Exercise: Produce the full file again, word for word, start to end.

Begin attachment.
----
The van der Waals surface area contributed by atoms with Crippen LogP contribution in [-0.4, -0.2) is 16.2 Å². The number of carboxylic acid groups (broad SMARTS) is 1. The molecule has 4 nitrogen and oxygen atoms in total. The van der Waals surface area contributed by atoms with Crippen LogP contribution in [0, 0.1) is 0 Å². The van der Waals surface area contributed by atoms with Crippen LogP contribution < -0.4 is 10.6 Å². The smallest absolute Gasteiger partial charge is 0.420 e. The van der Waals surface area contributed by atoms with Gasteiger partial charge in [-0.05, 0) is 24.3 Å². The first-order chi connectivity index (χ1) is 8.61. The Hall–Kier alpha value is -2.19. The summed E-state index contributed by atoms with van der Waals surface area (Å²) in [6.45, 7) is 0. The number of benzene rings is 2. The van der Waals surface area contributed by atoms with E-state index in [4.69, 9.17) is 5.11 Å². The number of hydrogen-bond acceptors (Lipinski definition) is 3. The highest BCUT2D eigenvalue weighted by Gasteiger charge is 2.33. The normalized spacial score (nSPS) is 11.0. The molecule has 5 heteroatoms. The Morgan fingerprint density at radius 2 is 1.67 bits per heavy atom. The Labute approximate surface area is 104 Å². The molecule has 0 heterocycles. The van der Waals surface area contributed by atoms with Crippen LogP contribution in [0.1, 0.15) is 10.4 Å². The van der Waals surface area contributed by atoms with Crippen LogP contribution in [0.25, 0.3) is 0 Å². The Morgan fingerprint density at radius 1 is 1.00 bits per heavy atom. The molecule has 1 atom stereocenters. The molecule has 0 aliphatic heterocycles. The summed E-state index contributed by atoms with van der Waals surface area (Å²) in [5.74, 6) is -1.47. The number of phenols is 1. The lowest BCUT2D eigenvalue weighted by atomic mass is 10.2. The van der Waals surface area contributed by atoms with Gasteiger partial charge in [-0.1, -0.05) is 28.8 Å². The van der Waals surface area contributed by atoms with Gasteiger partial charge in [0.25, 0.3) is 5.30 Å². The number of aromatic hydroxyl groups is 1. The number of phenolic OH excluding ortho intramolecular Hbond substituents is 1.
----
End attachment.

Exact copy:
The van der Waals surface area contributed by atoms with Crippen LogP contribution in [-0.4, -0.2) is 16.2 Å². The number of carboxylic acid groups (broad SMARTS) is 1. The molecule has 4 nitrogen and oxygen atoms in total. The van der Waals surface area contributed by atoms with Crippen LogP contribution in [0, 0.1) is 0 Å². The van der Waals surface area contributed by atoms with Crippen LogP contribution < -0.4 is 10.6 Å². The smallest absolute Gasteiger partial charge is 0.420 e. The van der Waals surface area contributed by atoms with Gasteiger partial charge in [-0.05, 0) is 24.3 Å². The first-order chi connectivity index (χ1) is 8.61. The Hall–Kier alpha value is -2.19. The summed E-state index contributed by atoms with van der Waals surface area (Å²) in [6.45, 7) is 0. The number of benzene rings is 2. The van der Waals surface area contributed by atoms with E-state index in [4.69, 9.17) is 5.11 Å². The number of hydrogen-bond acceptors (Lipinski definition) is 3. The highest BCUT2D eigenvalue weighted by Gasteiger charge is 2.33. The normalized spacial score (nSPS) is 11.0. The molecule has 5 heteroatoms. The Morgan fingerprint density at radius 2 is 1.67 bits per heavy atom. The Labute approximate surface area is 104 Å². The molecule has 0 heterocycles. The van der Waals surface area contributed by atoms with Crippen LogP contribution in [0.1, 0.15) is 10.4 Å². The van der Waals surface area contributed by atoms with Crippen LogP contribution in [0.25, 0.3) is 0 Å². The Morgan fingerprint density at radius 1 is 1.00 bits per heavy atom. The molecule has 1 atom stereocenters. The molecule has 0 aliphatic heterocycles. The summed E-state index contributed by atoms with van der Waals surface area (Å²) in [5.74, 6) is -1.47. The number of phenols is 1. The lowest BCUT2D eigenvalue weighted by atomic mass is 10.2. The van der Waals surface area contributed by atoms with Gasteiger partial charge in [-0.1, -0.05) is 28.8 Å². The van der Waals surface area contributed by atoms with Gasteiger partial charge in [0.25, 0.3) is 5.30 Å². The number of aromatic hydroxyl groups is 1. The number of phenolic OH excluding ortho intramolecular Hbond substituents is 1.